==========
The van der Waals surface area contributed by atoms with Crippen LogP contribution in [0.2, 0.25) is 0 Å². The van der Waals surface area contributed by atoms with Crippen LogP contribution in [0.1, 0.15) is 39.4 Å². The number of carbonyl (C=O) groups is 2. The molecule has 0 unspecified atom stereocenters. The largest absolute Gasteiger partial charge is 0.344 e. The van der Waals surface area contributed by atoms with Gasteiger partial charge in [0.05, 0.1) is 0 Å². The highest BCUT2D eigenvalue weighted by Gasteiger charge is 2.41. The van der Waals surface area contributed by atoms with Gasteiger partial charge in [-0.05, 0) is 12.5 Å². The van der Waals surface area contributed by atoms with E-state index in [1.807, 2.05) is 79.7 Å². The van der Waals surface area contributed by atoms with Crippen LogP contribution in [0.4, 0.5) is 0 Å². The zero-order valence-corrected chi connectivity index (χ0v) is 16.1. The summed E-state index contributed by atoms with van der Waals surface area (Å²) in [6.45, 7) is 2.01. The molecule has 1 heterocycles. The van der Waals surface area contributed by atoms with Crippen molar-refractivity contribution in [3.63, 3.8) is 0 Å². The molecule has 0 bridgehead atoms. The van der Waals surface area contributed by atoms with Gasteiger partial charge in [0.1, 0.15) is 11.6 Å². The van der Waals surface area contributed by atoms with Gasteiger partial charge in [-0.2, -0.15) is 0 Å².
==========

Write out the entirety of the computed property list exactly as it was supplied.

The van der Waals surface area contributed by atoms with Crippen LogP contribution in [0.2, 0.25) is 0 Å². The van der Waals surface area contributed by atoms with Crippen LogP contribution in [0.1, 0.15) is 39.4 Å². The number of carbonyl (C=O) groups is 2. The molecule has 0 unspecified atom stereocenters. The largest absolute Gasteiger partial charge is 0.344 e. The van der Waals surface area contributed by atoms with Gasteiger partial charge in [0.05, 0.1) is 0 Å². The highest BCUT2D eigenvalue weighted by Gasteiger charge is 2.41. The van der Waals surface area contributed by atoms with Gasteiger partial charge in [-0.05, 0) is 12.5 Å². The van der Waals surface area contributed by atoms with E-state index in [1.807, 2.05) is 79.7 Å². The van der Waals surface area contributed by atoms with Crippen LogP contribution in [0.4, 0.5) is 0 Å². The zero-order valence-corrected chi connectivity index (χ0v) is 16.1. The summed E-state index contributed by atoms with van der Waals surface area (Å²) in [6.45, 7) is 2.01. The molecule has 1 heterocycles. The van der Waals surface area contributed by atoms with Crippen molar-refractivity contribution in [3.63, 3.8) is 0 Å². The molecule has 0 bridgehead atoms. The van der Waals surface area contributed by atoms with Gasteiger partial charge in [0.1, 0.15) is 11.6 Å². The van der Waals surface area contributed by atoms with Gasteiger partial charge in [-0.2, -0.15) is 0 Å².